Language was more than a means of communicating in my family. It was used to be unique, mysterious, superior, eccentric and sometimes as a weapon. Words were selected for impact, sound and occasionally meaning got lost somewhere along the way.
I have a sister who uses words for their sounds. That is, she chooses a word that she imagines to be the most shocking or the funniest or the most outrageous. The true meaning of the word is of only secondary importance if it is even considered at all. So a plush rug with an attractive design might be redundant, even if it isn't. There's no use in telling her what redundant actually means. She has decided that it's perfect to describe the rug. Ah well, we know what she means... I think.
My mother would actually change the sounds of words. She would purposely search to find a way to pronounce a standard word in a new way. She also used some very large words when she talked to very small children. I know people who would object to that, believing the children would not understand. Having experienced it, I realize that children can learn large words as easily as small ones, and even children are more impressed by being called dilatory than they are in being told they are being slow or causing their mother a delay. It sounds so much worse yet somehow, so much more powerful and important. I was dilatory a lot.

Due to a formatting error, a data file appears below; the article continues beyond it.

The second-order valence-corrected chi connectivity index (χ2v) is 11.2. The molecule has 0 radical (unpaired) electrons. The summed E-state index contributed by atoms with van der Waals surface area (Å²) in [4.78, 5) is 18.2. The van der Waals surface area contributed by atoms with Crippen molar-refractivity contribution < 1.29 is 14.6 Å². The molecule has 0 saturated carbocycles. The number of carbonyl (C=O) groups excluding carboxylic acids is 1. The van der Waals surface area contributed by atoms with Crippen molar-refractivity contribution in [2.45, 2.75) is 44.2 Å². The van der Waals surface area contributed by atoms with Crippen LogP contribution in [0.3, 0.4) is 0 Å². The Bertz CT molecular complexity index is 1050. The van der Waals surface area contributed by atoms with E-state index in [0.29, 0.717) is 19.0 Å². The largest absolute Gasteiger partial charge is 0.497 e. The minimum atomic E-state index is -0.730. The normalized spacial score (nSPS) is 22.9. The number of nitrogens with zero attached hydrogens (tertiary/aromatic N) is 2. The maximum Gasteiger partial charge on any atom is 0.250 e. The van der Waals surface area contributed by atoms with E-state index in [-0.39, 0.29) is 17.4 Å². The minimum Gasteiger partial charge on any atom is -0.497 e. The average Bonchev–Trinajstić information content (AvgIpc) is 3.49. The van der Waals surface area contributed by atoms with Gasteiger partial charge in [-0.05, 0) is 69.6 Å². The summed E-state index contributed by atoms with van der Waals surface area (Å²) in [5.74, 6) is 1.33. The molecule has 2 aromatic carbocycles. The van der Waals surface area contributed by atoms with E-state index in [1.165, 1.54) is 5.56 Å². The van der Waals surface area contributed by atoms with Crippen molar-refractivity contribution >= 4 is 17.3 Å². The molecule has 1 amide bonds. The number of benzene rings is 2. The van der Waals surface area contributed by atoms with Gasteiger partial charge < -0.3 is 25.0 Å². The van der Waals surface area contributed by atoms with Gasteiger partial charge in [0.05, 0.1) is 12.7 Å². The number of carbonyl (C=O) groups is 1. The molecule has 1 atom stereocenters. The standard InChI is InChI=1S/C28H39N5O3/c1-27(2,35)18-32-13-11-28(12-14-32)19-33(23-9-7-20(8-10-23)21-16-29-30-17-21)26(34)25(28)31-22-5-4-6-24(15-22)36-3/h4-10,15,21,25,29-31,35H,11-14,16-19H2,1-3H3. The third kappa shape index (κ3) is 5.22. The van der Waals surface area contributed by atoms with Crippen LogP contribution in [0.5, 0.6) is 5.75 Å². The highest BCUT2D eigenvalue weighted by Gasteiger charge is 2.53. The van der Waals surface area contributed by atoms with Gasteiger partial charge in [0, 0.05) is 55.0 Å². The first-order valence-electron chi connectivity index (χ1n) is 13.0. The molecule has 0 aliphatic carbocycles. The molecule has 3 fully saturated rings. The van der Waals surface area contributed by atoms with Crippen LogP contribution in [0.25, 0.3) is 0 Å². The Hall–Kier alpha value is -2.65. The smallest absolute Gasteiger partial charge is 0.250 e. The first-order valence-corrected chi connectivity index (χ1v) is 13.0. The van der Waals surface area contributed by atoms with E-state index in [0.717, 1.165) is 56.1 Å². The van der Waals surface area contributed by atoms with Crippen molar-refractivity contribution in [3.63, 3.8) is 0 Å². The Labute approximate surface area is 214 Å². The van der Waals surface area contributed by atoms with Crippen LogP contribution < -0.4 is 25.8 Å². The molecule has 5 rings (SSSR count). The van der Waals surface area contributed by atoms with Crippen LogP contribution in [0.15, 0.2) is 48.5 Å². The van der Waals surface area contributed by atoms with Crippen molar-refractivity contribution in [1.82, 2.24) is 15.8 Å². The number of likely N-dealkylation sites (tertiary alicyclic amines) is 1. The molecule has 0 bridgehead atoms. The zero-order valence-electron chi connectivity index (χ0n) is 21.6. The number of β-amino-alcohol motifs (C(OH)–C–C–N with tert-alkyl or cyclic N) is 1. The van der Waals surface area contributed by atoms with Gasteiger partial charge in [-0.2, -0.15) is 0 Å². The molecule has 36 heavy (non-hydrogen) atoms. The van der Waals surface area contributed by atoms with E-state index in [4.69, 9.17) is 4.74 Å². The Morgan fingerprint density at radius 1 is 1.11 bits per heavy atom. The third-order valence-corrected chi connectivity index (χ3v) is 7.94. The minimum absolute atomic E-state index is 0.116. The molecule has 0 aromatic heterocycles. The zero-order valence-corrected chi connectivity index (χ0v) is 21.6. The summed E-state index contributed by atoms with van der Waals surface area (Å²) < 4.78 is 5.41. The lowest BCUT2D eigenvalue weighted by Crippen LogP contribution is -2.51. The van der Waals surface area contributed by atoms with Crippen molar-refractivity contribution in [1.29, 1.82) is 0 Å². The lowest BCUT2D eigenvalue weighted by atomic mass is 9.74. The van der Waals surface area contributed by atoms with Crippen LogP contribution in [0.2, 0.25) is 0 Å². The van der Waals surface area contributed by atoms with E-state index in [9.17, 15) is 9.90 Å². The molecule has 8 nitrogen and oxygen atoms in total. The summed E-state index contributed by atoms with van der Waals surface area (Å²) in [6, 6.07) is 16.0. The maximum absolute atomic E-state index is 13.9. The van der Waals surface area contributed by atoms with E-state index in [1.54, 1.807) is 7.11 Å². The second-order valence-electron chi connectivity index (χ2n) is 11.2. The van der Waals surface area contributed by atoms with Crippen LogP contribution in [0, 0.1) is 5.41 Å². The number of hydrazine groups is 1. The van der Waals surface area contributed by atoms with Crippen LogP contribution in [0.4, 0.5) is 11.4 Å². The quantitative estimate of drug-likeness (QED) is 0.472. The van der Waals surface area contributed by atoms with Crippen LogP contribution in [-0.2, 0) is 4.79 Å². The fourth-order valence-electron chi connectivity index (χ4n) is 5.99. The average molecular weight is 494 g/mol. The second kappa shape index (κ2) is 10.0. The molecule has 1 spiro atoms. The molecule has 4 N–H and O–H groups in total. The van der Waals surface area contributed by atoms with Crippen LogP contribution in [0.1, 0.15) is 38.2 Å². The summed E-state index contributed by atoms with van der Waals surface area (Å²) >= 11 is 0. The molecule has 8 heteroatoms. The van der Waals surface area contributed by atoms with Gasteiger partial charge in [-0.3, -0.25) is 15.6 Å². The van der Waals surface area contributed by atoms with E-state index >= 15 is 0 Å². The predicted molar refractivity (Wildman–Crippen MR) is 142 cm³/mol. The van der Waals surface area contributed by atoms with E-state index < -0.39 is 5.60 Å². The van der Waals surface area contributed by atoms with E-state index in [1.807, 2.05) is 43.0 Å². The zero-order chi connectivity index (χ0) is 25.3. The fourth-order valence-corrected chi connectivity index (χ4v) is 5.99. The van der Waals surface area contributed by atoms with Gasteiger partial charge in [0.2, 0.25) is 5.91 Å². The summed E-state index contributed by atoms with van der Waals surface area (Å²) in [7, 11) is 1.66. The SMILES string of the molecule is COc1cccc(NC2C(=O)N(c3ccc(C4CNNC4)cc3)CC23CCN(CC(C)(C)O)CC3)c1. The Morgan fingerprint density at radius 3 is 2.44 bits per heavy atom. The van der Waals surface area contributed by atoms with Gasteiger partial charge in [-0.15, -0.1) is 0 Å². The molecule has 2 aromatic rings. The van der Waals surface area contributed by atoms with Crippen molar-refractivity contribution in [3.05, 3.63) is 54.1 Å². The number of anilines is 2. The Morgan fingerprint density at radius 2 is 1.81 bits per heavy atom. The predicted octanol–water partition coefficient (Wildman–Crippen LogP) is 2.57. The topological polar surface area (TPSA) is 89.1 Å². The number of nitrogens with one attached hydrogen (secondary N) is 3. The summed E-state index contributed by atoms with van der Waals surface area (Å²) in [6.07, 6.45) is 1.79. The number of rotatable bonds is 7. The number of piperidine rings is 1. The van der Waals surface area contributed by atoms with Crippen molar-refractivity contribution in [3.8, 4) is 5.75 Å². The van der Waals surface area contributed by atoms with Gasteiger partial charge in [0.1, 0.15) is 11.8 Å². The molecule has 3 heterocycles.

My brother learned to use language as a weapon. There were few who could verbally spar with him and survive. Soon, the only aim in conversation was to avoid being the target of his barbed wit.
Everyone's first experience of language is utilitarian. We learn to express our needs and the names of those who supply them. Therefore, there is a time in life where saying "mama" "dada" and "baba" is perfectly sufficient. It's what we learn next that makes the difference and makes life interesting. If we are not dilatory or redundant, language can make life a lot more fun.